Harrity 4 Charity will double $100,000 of donations made to Inova Children’s Hospital from now until the end of the year. All donations will go directly towards purchasing toys and books, and providing support for children undergoing treatment and surgery at Inova Children’s Hospital during the holidays for Poppy’s Toy Drive — an initiative started by eight-year old cancer survivor, Poppy, who spent 160 days at Inova in 2018. Click here to donate to Poppy’s Toy Express.

ZERO: The End of Prostate Cancer

Harrity 4 Charity is proud to support ZERO: The End of Prostate Cancer with a one day 4X match up to $100,000! You can join the fight against prostate cancer and support prostate cancer education, testing, patient support, research and advocacy by donating here.

American Heart Association

Harrity 4 Charity will be continuing our support of the American heart association with an end of year matching campaign up to $25,000! Donations made to the American Heart Association, the largest non-profit organization dedicated to fighting heart disease, through the upcoming Lawyers Have Heart event will be doubled through 12/31. Click here to donate and to register for the 2024 LHH 5K, 10K and Fun Walk on May 18th, virtually or in-person. You can also make a donation by simply texting ‘RUNLHH’ to 41444.

About Harrity 4 Charity

Harrity 4 Charity represents a partnering of law firm Harrity & Harrity, LLP, with charities that are near and dear to our hearts. Harrity pledges to give five percent of profits to partner charities and all Harrity employees pledge to donate a portion of their paychecks. Harrity & Harrity is a patent preparation and prosecution firm specializing in the electrical and mechanical technology areas and is considered a Go-To Firm for the Patent 300 ™. Our clients have come to trust in our high-quality work, experienced people, industry leading innovation, and outstanding service. For more information, visit harrityllp.com.

Revolutionizing Patent Applications: The Case for Clarity in Language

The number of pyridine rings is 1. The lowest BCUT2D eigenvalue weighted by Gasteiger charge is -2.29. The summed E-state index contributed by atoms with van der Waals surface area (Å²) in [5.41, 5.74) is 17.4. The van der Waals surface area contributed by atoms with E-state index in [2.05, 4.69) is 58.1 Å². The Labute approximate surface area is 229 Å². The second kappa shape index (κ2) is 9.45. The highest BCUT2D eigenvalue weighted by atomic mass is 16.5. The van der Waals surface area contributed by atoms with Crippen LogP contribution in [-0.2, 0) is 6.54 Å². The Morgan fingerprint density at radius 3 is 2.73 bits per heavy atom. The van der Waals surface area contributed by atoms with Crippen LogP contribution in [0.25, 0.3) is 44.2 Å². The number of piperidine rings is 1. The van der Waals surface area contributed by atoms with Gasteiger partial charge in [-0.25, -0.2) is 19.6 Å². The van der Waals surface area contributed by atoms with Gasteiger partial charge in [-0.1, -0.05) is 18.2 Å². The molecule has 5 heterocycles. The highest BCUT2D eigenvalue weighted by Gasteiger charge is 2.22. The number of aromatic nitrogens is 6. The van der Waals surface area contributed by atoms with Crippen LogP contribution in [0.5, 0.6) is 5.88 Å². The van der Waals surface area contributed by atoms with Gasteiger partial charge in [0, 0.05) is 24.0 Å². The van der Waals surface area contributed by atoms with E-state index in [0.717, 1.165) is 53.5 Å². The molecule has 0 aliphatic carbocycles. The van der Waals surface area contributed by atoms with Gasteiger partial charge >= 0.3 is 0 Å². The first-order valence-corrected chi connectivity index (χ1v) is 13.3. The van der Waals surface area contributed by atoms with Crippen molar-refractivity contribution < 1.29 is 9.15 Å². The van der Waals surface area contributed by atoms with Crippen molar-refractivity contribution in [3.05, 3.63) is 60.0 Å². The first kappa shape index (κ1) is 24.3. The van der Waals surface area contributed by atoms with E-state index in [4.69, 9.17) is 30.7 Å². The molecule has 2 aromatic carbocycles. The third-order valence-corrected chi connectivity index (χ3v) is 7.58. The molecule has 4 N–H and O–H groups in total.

In the intricate world of patent law, the clarity of legal documents is not just a nicety but a necessity. Neil Kardos, a vocal advocate for more readable patent applications, recently highlighted an issue that’s often overlooked yet crucial. Patent applications, by their nature, are complex. They are technical documents, intricately detailing how new technologies function. However, Neil points out an additional layer of complexity that stems not from the content but from the style of writing.

Patent professionals are experts in their fields, with rich backgrounds in science, math, and engineering. However, Neil observes that this technical focus often comes at the expense of writing skills. The result? Patent applications that are not just technically dense but also linguistically challenging. Adding to this complexity is the traditional use of legal jargon, or legalese, which can make documents even more daunting.

Neil suggests a simple yet effective change: replacing “said” element with “the” element in patent claims. While this might seem minor, the impact on readability is significant. He draws on a Patently-O article, which indicates that in the 1970s and 1980s, about 90% of patent applications used “said”. Today, this usage has reduced to around 20%. Neil argues that even this is too high. By embracing simpler language, the patent community can make these vital documents more approachable and understandable.

What sets Neil apart is his approach to this issue. He doesn’t just propose a change; he invites a discussion. This open invitation is more than a call for change; it’s a call for a community-wide reflection on how the patent world communicates.

Neil’s advocacy for clearer writing in patent applications goes beyond merely suggesting a change; he fosters a dialogue towards a future where legal documents are not barriers but bridges to understanding. By adopting simpler language, the patent community can ensure that these crucial documents are not only legally sound but also broadly accessible.

Don’t forget to come back for more tips in the next installment of the Practical Patents Series. Until next time, happy patenting!

Note: This blog post is based on the opinions and observations of the author and should not be considered legal advice. Consult a qualified patent attorney for specific guidance on patent application drafting.